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Congress set to approve $80 billion for war, aid to airlines

WASHINGTON—Faced with Pentagon claims that the U.S. military will run out of money in two months, Congress was driving Thursday night toward votes to give President Bush nearly $80 billion to fight the war in Iraq, to assist foreign allies and to protect the homeland.

But in a clear rebuff of the president, lawmakers inserted restrictions on how the money could be spent and added more than $3 billion to help prop up the ailing airline industry, despite White House protests that the aid was excessive.

The White House also was forced to beat back two potentially embarrassing efforts launched by Republicans that would have eliminated aid to Turkey and banned German and French contractors from bidding on post-war reconstruction projects.

The House of Representatives and the Senate were moving Thursday night to approve the special spending bill in record time. Bush submitted his request to Congress only last week. Differences between the two bills aren't substantial, but will have to be reconciled. A final version should be ready for the president to sign next week.

"This is a wartime bill and our troops are in the field," Rep. C.W. Bill Young, R-Fla., the chairman of the House Appropriations Committee, said in exhorting the House to a quick vote.

The legislation sets aside $62.4 billion to cover war costs, nearly $8 billion in aid to countries that have assisted the United States in the war in Iraq, $4.7 billion to enhance homeland security and more than $3 billion to help the airline industry.

The House bill provides $3.2 billion for the airlines and the Senate bill $3.5 billion, including $800 million in federal war-risk insurance.

Of the total, the administration had asked for authority to spend nearly $60 billion however it chooses. But lawmakers, arguing that Congress has the constitutional authority to determine spending, reined in Bush's request. The Senate bill would give him unfettered control over only $11 billion of the war funds, the House's bill $25.4 billion.

The administration objected to the limitations. "The situation in Iraq is fluid and unpredictable," a statement issued by the White House's Office of Management and Budget said. "And the administration needs to be able to allocate funding among the appropriate accounts to respond promptly to changing circumstances."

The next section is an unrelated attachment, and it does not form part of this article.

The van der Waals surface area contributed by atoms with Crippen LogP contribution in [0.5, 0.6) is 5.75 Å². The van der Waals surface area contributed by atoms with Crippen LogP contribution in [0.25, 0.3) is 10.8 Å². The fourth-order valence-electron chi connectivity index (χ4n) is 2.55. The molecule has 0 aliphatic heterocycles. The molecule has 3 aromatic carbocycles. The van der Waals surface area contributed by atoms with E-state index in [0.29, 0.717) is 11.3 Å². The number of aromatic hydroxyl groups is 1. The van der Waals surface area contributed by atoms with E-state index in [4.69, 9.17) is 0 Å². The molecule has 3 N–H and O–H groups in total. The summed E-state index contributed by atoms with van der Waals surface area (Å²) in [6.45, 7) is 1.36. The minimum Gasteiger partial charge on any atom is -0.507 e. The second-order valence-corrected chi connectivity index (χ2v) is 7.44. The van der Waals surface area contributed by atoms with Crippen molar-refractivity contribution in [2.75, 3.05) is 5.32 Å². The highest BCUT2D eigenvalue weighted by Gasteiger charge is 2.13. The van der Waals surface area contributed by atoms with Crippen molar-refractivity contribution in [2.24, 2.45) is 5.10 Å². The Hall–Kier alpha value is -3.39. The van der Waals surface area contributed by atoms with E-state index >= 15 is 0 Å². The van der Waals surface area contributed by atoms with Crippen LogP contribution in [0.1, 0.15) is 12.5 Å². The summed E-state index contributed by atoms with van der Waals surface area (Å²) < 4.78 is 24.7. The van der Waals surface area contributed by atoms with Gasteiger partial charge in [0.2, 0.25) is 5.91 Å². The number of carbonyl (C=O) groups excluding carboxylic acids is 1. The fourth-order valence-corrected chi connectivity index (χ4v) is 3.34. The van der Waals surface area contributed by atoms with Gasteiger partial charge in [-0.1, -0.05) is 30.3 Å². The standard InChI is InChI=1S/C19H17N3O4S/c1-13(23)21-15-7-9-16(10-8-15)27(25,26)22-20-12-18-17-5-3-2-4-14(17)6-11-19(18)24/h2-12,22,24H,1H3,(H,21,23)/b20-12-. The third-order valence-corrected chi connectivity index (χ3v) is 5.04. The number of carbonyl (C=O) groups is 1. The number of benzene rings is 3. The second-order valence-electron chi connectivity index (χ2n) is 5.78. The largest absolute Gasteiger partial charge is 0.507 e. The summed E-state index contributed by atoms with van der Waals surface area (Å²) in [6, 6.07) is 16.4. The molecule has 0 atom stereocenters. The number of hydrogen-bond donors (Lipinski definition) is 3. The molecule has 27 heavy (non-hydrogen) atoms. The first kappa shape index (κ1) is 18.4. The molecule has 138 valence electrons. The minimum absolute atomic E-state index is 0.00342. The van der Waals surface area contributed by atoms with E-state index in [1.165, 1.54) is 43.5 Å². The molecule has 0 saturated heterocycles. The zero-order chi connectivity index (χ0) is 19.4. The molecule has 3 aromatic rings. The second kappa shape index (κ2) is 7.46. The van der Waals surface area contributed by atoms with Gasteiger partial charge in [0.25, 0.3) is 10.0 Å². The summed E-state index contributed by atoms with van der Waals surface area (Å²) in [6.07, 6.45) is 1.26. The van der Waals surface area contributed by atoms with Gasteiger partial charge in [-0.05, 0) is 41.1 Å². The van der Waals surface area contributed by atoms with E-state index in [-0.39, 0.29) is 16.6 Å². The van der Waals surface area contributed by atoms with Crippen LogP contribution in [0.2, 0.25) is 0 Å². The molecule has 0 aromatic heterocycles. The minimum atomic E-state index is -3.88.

To no avail, the administration also urged Congress to reduce the amount set aside for the airlines, noting that the industry was undergoing major restructuring. "Excessive, generalized assistance would only delay and disrupt these important and inevitable changes," the statement said.

Some House Republicans, against the wishes of the White House and the GOP leadership, tried to strip $1 billion in aid to Turkey that the administration had requested. They argued that Turkey did not deserve the money because the Turkish parliament refused to permit U.S. troops to enter Iraq through the Turkish border. The effort failed 315-110.

"One of the qualities of friendship is steadfastness," said Rep. Marilyn Musgrave, R-Colo. "Turkey has failed us now in this present situation. If Turkey had done what the U.S. had requested and given its full support and assistance, many lives would have been saved."

In letters to Young, White House National Security adviser Condoleezza Rice and Undersecretary of State Richard Armitage urged lawmakers to keep the money in the legislation.

"Our disappointment at getting less than full cooperation does not alter the fact that a strong, economically stable, democratic Turkey serves as a model for the Islamic world," Armitage wrote.

Turkey, a long-time ally of the United States whose soldiers fought with the United States in Korea, has retained several high-profile Washington lobbyists to represent its interests, including former Rep. Robert Livingston of Louisiana, former chairman of the Appropriations Committee.

A House vote prohibiting reconstruction contracts to French or German firms was expected to be close. Supporters of the prohibition said France and Germany should not reap any benefits of reconstruction given their opposition at the United Nations to military action against Iraq.

In the Senate, Sen. John Ensign, R-Nev., offered a similar amendment but later withdrew it after a White House official called him to voice objections.

"It would be wrong to have our tax dollars going to companies and individuals within France and within Germany because I believe their behavior leading up to this was quite despicable," he said.

Sen. Dianne Feinstein, D-Calif., called Ensign's effort "enormously destructive."

"If America is going to become an arrogant nation ... this is a good way to begin," she said.


(c) 2003, Knight Ridder/Tribune Information Services.